Haa is home to a small settlement of people including various nomadic herds and is a military base where the Indian army is stationed for guarding the region against the Chinese attack. The Haa dzong is the headquarters of the Indian army with the residential quarters in the surrounding areas.
There is also the big compound of the fisheries department mostly dedicated to research and development on river trouts. Various ponds were seen sprawling with trouts of different sizes. We accidentally entered into the otherwise restricted access area and happened to see the beautiful compound.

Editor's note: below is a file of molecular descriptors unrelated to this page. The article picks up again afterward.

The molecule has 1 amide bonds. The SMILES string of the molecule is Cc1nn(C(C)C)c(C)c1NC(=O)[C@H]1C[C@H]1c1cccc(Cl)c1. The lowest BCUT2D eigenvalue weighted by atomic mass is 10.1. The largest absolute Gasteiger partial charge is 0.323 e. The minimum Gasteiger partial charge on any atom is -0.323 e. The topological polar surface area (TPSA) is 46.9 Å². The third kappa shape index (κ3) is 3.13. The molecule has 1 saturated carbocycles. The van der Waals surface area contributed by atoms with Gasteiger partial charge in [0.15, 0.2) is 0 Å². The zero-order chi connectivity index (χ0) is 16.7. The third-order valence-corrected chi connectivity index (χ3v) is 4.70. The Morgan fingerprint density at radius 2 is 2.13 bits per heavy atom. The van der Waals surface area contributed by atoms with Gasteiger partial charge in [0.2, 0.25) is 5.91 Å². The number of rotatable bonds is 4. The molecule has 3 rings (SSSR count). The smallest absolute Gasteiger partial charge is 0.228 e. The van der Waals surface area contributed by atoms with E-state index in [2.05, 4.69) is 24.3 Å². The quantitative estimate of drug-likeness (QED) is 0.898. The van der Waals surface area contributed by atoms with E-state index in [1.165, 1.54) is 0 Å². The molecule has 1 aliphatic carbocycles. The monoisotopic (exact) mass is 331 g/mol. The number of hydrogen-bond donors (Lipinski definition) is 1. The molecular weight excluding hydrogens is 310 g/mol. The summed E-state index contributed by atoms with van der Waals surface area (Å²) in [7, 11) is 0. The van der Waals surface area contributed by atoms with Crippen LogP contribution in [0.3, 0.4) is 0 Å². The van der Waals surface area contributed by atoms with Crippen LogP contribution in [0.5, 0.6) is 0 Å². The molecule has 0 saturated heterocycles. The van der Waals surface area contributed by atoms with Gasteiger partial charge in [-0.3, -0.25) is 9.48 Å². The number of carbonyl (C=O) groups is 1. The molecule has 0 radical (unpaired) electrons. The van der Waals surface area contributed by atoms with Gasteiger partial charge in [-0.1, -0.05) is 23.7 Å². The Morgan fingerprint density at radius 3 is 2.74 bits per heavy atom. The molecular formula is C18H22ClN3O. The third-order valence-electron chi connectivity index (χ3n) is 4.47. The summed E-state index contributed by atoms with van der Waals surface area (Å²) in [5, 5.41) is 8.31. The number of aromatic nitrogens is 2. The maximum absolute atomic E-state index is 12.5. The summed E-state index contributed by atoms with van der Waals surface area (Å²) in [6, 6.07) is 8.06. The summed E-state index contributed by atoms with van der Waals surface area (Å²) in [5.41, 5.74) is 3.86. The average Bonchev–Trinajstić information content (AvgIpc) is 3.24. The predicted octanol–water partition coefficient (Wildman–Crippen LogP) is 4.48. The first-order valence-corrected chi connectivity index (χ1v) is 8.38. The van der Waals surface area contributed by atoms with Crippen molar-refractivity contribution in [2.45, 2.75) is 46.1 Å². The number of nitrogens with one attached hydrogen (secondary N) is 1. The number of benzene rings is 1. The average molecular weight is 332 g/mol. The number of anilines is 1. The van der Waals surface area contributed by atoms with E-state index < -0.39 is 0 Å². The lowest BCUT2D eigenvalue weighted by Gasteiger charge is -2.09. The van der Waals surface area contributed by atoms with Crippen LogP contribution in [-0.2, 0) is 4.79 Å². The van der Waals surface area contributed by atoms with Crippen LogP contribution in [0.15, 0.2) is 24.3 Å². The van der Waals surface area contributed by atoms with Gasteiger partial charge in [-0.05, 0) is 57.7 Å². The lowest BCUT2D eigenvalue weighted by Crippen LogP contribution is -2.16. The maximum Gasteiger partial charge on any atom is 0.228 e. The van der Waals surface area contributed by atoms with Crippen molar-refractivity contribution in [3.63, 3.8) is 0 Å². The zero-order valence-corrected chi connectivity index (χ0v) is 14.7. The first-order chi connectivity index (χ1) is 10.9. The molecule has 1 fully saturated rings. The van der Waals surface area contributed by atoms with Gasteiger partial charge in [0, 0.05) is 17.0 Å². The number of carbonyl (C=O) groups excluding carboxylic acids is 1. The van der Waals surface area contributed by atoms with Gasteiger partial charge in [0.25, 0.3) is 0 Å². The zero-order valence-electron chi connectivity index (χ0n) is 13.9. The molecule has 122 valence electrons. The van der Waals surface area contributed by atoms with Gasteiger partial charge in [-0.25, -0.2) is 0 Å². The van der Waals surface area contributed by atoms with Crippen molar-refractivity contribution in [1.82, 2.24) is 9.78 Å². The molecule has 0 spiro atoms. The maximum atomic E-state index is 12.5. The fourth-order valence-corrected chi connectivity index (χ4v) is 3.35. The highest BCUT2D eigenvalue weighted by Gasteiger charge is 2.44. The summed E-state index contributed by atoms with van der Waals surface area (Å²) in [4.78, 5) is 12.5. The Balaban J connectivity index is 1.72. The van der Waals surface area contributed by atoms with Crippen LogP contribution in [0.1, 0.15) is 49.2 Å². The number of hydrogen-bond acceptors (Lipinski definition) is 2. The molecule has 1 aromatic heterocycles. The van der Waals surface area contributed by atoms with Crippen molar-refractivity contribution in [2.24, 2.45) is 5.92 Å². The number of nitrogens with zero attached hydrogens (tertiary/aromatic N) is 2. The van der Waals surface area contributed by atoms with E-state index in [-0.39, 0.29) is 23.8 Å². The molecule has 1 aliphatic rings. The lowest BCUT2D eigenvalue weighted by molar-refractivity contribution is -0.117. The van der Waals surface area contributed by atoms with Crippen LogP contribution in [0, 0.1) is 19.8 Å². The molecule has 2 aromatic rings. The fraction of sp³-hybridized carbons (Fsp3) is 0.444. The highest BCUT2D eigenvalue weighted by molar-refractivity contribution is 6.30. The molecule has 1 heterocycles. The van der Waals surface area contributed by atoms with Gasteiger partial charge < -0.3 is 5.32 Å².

Now coming back to the statement by our guide Lakey – “Haa mane Hawa”. The moment we reached the valley and stepped out of the vehicle we felt the strong wind. It was not just a gust of strong wind but continuous strong winds blowing across the valley with the strange sound. The sleepy little town would otherwise be a silent valley if not the strong winds. And the wind was cold enough to chill the bones.
Haa valley is also famous for the Black and the White Temple. These two temples along with the Haa Gomepa is considered very sacred among the local Buddhist. Many legends are associated with these temples. As per legends Bodhisattva disguised as a pigeon led the local farmers to this holy site of the gompa. Festivals associated with the worship of Amitabha Buddha takes place here every year on the 10th day of the 11th month of the Bhutanese calendar.